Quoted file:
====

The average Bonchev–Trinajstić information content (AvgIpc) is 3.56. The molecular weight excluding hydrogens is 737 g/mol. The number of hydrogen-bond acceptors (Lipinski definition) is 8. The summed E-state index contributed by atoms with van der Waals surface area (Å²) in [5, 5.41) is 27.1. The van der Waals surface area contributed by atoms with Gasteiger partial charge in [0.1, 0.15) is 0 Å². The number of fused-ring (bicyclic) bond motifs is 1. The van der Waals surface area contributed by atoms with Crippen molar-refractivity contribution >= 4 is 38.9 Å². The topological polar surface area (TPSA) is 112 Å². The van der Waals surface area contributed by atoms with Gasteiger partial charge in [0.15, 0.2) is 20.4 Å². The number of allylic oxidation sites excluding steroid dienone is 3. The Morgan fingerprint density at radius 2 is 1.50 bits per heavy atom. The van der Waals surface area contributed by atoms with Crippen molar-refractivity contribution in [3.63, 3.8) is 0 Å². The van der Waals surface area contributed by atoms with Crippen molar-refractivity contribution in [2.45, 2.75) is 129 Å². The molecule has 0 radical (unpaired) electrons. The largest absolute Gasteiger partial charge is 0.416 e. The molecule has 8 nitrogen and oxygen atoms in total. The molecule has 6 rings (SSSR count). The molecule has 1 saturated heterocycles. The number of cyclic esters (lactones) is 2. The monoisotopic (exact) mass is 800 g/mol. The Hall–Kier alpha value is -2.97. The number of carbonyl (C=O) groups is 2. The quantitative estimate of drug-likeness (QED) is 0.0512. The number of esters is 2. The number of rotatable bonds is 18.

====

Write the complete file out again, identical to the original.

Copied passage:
The average Bonchev–Trinajstić information content (AvgIpc) is 3.56. The molecular weight excluding hydrogens is 737 g/mol. The number of hydrogen-bond acceptors (Lipinski definition) is 8. The summed E-state index contributed by atoms with van der Waals surface area (Å²) in [5, 5.41) is 27.1. The van der Waals surface area contributed by atoms with Gasteiger partial charge in [0.1, 0.15) is 0 Å². The number of fused-ring (bicyclic) bond motifs is 1. The van der Waals surface area contributed by atoms with Crippen molar-refractivity contribution >= 4 is 38.9 Å². The topological polar surface area (TPSA) is 112 Å². The van der Waals surface area contributed by atoms with Gasteiger partial charge in [0.15, 0.2) is 20.4 Å². The number of allylic oxidation sites excluding steroid dienone is 3. The Morgan fingerprint density at radius 2 is 1.50 bits per heavy atom. The van der Waals surface area contributed by atoms with Crippen molar-refractivity contribution in [3.63, 3.8) is 0 Å². The van der Waals surface area contributed by atoms with Crippen molar-refractivity contribution in [2.45, 2.75) is 129 Å². The molecule has 0 radical (unpaired) electrons. The largest absolute Gasteiger partial charge is 0.416 e. The molecule has 8 nitrogen and oxygen atoms in total. The molecule has 6 rings (SSSR count). The molecule has 1 saturated heterocycles. The number of cyclic esters (lactones) is 2. The monoisotopic (exact) mass is 800 g/mol. The Hall–Kier alpha value is -2.97. The number of carbonyl (C=O) groups is 2. The quantitative estimate of drug-likeness (QED) is 0.0512. The number of esters is 2. The number of rotatable bonds is 18.